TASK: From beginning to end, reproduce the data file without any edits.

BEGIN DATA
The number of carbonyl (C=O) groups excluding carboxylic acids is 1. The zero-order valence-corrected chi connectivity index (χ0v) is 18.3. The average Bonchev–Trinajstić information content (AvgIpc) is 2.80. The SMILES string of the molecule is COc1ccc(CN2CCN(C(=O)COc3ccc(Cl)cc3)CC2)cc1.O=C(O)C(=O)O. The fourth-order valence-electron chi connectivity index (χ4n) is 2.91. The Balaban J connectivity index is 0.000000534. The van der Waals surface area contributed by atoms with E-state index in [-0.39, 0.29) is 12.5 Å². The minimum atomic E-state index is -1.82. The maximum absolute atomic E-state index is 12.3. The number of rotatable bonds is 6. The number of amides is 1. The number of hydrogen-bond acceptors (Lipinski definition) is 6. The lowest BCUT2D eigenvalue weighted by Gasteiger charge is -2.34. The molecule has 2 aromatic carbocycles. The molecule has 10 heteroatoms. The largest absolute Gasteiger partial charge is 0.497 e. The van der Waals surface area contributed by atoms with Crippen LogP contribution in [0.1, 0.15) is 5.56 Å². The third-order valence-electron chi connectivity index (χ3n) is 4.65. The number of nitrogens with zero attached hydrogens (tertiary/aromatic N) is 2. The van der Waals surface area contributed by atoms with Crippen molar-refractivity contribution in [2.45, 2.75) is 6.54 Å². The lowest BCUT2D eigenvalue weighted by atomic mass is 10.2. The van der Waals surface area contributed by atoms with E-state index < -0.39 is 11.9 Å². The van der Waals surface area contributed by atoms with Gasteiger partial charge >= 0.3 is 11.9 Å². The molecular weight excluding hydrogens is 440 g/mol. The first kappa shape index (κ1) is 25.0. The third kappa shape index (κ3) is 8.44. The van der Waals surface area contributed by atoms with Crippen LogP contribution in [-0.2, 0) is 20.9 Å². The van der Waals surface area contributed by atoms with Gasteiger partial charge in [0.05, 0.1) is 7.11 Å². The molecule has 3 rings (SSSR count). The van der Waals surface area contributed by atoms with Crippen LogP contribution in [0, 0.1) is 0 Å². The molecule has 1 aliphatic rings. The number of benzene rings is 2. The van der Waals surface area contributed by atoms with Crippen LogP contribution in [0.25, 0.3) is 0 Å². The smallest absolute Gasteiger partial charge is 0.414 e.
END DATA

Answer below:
The number of carbonyl (C=O) groups excluding carboxylic acids is 1. The zero-order valence-corrected chi connectivity index (χ0v) is 18.3. The average Bonchev–Trinajstić information content (AvgIpc) is 2.80. The SMILES string of the molecule is COc1ccc(CN2CCN(C(=O)COc3ccc(Cl)cc3)CC2)cc1.O=C(O)C(=O)O. The fourth-order valence-electron chi connectivity index (χ4n) is 2.91. The Balaban J connectivity index is 0.000000534. The van der Waals surface area contributed by atoms with E-state index in [-0.39, 0.29) is 12.5 Å². The minimum atomic E-state index is -1.82. The maximum absolute atomic E-state index is 12.3. The number of rotatable bonds is 6. The number of amides is 1. The number of hydrogen-bond acceptors (Lipinski definition) is 6. The lowest BCUT2D eigenvalue weighted by Gasteiger charge is -2.34. The molecule has 2 aromatic carbocycles. The molecule has 10 heteroatoms. The largest absolute Gasteiger partial charge is 0.497 e. The van der Waals surface area contributed by atoms with Crippen LogP contribution in [0.1, 0.15) is 5.56 Å². The third-order valence-electron chi connectivity index (χ3n) is 4.65. The number of nitrogens with zero attached hydrogens (tertiary/aromatic N) is 2. The van der Waals surface area contributed by atoms with Crippen molar-refractivity contribution in [2.45, 2.75) is 6.54 Å². The lowest BCUT2D eigenvalue weighted by atomic mass is 10.2. The van der Waals surface area contributed by atoms with E-state index < -0.39 is 11.9 Å². The van der Waals surface area contributed by atoms with Gasteiger partial charge >= 0.3 is 11.9 Å². The molecular weight excluding hydrogens is 440 g/mol. The first kappa shape index (κ1) is 25.0. The third kappa shape index (κ3) is 8.44. The van der Waals surface area contributed by atoms with Crippen LogP contribution in [-0.2, 0) is 20.9 Å². The van der Waals surface area contributed by atoms with Gasteiger partial charge in [0.05, 0.1) is 7.11 Å². The molecule has 3 rings (SSSR count). The van der Waals surface area contributed by atoms with Crippen LogP contribution in [0, 0.1) is 0 Å². The molecule has 1 aliphatic rings. The number of benzene rings is 2. The van der Waals surface area contributed by atoms with Crippen LogP contribution in [0.25, 0.3) is 0 Å². The smallest absolute Gasteiger partial charge is 0.414 e.